In current implementations [24, 20, 25]

, the ODSE model is optimized through a genetic algorithm (GA). The GA operates by performing roulette wheel selection, two-point crossover, and random mutation on the variables representing the model parameters; it implements also an elitism strategy that includes the fittest individual into the next population. The GA, in practice, evolves a population of ODSE model instances that are evaluated by considering a suitable fitness function. Such a fitness function takes into account a combination of the recognition rate

achieved on a validation set, , the cardinality of the compressed-and-expanded representation set, and finally the estimated entropy related to the embedded training data. Convergence criterion is determined as a combination of a maximum number of iterations and a check that evaluates the variation of the fitness in the last five iterations.

(a) ODSE embedding space synthesis step.
(b) Synthesis of the ODSE classification model.
Figure 1: Schematic description of the ODSE embedding space and classification model synthesis. Taken from [24].

2.2 Classifying Sequences with ODSE

It is easy to realize that ODSE can be straightforwardly adapted to operate in other input spaces (i.e., different from the labeled graphs domain). In fact, once an effective dissimilarity measure that operates in the specific input space at hand (e.g., a domain of sequence of characters) is defined, all ODSE operations are automatically valid and well-defined, since they are performed on the vectors derived from the dissimilarity matrix (i.e., compression, expansion, and entropy estimation). Therefore, adaptation of ODSE to process sequences of generic objects is performed by implementing as a suitable sequence matching algorithm.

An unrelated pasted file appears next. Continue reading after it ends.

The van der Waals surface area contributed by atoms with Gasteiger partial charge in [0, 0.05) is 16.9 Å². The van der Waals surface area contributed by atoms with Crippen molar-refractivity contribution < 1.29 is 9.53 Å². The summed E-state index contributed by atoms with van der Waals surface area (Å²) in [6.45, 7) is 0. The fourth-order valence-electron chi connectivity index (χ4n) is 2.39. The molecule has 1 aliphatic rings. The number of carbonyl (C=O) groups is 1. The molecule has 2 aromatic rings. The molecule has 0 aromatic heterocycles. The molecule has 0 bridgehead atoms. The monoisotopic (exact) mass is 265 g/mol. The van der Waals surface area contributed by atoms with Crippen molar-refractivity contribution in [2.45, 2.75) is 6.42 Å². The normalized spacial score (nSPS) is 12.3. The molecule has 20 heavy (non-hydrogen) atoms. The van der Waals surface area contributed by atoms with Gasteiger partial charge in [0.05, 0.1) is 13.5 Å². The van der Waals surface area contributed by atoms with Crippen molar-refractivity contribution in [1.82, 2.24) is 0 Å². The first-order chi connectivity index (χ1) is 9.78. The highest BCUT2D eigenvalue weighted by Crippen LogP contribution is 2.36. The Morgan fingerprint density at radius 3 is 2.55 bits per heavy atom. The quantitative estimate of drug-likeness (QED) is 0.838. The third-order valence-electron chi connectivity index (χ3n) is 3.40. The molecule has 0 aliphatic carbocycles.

From the software implementation point of view, ODSE flexibility is due to the C++ template metaprogramming approach111 [23]. In fact, the designer is in charge to define just a class implementing a suitable dissimilarity measure, passing it as an argument to the main procedure.

3 Recognition of the E. coli Protein Solubility

Aggregation propensity of proteins is strongly related to “errors” in the folding process [9]. In fact, protein aggregation is at the basis of pathologies defined as misfolding diseases [46], which include Alzheimer and Parkinson. Nevertheless, protein–protein interactions are of vital importance for proteins exerting their physiological role, so that a refined balance between aggregation (inter-molecular connections) and folding (intra-molecular connections) is of utmost importance. This balance is so crucial for life that does exist a class of protein molecules called “chaperones”, whose specific role is to help other proteins in completing a correct folding process [43]. However, the nature of the code by which a linear sequence of amino acid residues is transformed into a functional 3D structure is still elusive [9]. It is well-known that some proteins are capable to easily reach the stable state, so that they can undergo different folding–unfolding cycles even when isolated from the cell micro-environment. On the other hand, there are other proteins that cannot be folded when isolated from their cellular environment, necessitating a chaperone-driven folding process.